Volume 11 | No. 1 | Jan / Feb 2023 query_builder 2 minutes

Registrar's message: the importance of having a formal data-sharing agreement between registrants who share access to patient records

Dr. Heidi M. Oetter, Registrar and CEO


The following article addresses a topic that we have written about in a previous edition of the College Connector, ownership of patient records. This topic continues to cause concern for registrants who share access to patient records. The context of these situations usually involves a difficult transition such as the abrupt loss of a colleague due to illness or a relocation. 

Registrants who work in a setting where access to medical records is shared must have a formal contract, which is agreed to and signed by every registrant who makes entries into patient records.

The College practice standard Medical Records Management is very clear:

In all situations where a registrant is creating medical records in a group or shared medical record environment, a data-sharing agreement must be in place which addresses how issues of ownership, custody and enduring access by individual registrants and patients will be addressed, including following relocation, retirement or death of the registrants. Where a registrant creating a medical record is not the owner of the clinic and/or of the electronic medical record (EMR) licence, issues of custody, confidentiality and enduring access by individual registrants and patients must be documented in a formal contract with the owners and/or EMR service providers.

Based on the number of registrants who disclose that there are no such contracts in place in their practices, the College is reminding registrants once again of their duty to comply with the expectations set out in practice standards, which are enforceable under the Health Professions Act.

Another valuable resource worthy of sharing again comes from the CMPA: Who has custody of medical records, and who can they be shared with?

Clarity over control and stewardship of information in a shared practice arrangement can be achieved by entering into a data sharing agreement or inter-physician arrangement. The CMPA’s Electronic Records Handbook includes data sharing principles for EMR/EHR agreements as well as a template agreement that can be used as the basis for developing a data sharing contract with another party (such as hospital, health region, or service provider) or with other physicians.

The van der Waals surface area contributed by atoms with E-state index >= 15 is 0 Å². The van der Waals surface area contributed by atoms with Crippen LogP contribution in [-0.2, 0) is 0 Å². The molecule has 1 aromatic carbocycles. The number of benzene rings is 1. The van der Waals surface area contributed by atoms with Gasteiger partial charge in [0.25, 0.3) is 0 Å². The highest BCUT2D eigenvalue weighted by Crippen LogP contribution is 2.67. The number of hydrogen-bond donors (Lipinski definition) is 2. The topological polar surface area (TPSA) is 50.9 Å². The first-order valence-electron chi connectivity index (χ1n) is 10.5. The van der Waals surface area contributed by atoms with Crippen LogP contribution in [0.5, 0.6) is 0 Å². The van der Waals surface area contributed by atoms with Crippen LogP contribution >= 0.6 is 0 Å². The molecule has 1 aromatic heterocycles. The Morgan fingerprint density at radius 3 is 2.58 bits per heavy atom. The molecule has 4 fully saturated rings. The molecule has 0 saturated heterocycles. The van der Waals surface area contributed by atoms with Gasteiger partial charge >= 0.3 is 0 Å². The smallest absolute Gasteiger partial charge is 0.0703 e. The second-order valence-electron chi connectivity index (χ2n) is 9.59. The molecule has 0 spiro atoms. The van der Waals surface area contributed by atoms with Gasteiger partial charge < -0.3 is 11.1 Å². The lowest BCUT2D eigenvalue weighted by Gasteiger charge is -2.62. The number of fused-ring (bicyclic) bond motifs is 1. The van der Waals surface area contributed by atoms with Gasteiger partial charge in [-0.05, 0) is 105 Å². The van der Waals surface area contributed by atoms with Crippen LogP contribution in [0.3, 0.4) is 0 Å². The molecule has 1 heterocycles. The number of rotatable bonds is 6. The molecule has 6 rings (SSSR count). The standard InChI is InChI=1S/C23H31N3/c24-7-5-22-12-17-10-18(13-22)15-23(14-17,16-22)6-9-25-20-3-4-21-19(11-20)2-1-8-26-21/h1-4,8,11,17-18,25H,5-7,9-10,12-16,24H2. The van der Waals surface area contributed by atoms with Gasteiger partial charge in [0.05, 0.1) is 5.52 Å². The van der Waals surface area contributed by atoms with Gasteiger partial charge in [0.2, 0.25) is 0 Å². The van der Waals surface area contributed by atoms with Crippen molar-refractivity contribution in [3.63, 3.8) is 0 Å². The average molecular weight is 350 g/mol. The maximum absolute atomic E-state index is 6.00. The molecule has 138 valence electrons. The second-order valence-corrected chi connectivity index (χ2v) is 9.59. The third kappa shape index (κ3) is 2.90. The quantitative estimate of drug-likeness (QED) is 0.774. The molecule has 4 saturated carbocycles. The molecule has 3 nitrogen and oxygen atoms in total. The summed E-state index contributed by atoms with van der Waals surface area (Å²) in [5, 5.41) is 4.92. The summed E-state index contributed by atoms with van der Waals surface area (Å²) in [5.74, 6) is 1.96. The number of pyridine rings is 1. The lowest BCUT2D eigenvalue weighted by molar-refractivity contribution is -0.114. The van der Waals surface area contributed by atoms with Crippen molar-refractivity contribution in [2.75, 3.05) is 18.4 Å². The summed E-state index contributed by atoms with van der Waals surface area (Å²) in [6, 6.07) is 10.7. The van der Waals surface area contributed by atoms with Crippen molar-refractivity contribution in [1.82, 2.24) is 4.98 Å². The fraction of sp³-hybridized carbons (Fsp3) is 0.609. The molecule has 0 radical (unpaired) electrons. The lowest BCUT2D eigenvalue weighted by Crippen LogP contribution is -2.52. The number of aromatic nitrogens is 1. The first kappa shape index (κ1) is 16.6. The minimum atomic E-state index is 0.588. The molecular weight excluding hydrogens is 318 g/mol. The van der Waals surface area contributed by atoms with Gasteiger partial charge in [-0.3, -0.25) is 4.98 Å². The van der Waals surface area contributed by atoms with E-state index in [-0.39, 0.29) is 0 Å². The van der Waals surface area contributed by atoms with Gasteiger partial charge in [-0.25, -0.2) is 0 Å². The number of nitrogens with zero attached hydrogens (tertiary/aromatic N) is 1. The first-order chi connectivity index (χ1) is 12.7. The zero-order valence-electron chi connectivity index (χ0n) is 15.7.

The Divisions of Family Practice (Family Practice Services Committee) have posted sample contractual terms on their website: Medical Records – Issues and Guidelines. Doctors of BC and the College strongly recommend seeking counsel from a lawyer.

When disputes arise in the absence of a contractual agreement, registrants must resolve their issues collaboratively, and with no impact to patients. Access to records required to inform the care of a patient must never be impeded. In the event of a patient complaint, registrants practising without a data-sharing agreement, clinic owners and medical directors may anticipate criticism. 

Registrants should consider declining to work in clinics where a data-sharing agreement is not in place. The College standard advises registrants already engaged in patient care in such a setting to seek the advice of a lawyer, if need be, to ensure the issues are fully addressed.

Heidi M. Oetter, MD 
Registrar and CEO

Comments on this or any other article published in the College Connector can be submitted to the communications and public affairs department at communications@cpsbc.ca.